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Bildad now returned to the charge, and as was the case with Eliphaz it is perfectly evident from his opening rebuke that he was speaking under a sense of annoyance. He was wounded at the wrongs done to himself and his friends in that Job had treated them as "beasts," as "unclean."
He was angry, moreover, because he considered that Job's attitude threatened the moral order with violence, and he reminded Job that stable things could not be changed for his sake.
He then plunged at once into an elaborate declaration that the wicked are punished. This punishment he described in great detail, and with much force. He first declared the preliminary experience of the wicked. His light is "put out." It is a graphic description. His own spirit, "the spark of his fire," does not shine; and the light without is extinguished. Therefore, his steps are straitened, and "his own counsel" destroys him. His pathway without light to death is portrayed. Lacking the light, he falls into all kinds of snares and traps. Following his death he becomes extinct so far as earth is concerned. "His remembrance" perishes. He is "chased out of the world." He leaves behind him no children to enter into his inheritance.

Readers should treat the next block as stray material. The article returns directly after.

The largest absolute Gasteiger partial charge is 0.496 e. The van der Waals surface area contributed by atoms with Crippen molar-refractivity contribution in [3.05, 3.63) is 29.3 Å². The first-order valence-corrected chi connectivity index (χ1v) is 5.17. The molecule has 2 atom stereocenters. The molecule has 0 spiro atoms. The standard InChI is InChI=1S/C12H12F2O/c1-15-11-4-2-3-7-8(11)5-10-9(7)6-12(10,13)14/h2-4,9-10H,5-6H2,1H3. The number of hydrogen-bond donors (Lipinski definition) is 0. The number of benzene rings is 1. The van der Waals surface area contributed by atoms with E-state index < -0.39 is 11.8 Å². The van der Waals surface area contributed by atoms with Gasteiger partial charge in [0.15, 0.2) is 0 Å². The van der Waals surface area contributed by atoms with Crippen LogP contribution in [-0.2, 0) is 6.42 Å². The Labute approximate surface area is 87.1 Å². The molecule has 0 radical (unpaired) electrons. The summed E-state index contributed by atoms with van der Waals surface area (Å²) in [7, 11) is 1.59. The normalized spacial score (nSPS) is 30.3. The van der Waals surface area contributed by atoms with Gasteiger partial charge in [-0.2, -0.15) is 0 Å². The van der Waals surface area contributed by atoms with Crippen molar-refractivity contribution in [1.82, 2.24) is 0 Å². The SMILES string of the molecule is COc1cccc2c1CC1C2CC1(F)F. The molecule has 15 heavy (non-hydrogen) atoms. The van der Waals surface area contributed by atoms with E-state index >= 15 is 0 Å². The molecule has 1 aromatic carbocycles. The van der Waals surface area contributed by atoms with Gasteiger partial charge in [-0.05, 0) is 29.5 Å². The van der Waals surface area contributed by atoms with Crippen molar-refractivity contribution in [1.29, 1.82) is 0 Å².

Finally, Bildad declared:
Such are the dwellings of the unrighteous, And this is the place of him that knoweth not God.
The application is evident. He had described the circumstances through which Job had been passing as to all outward appearance; and finally said that such circumstances were those of the wicked.
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Morgan, G. Campbell. "Commentary on Job 18". "Morgan's Exposition on the Bible". https://www.studylight.org/
the Third Week after Epiphany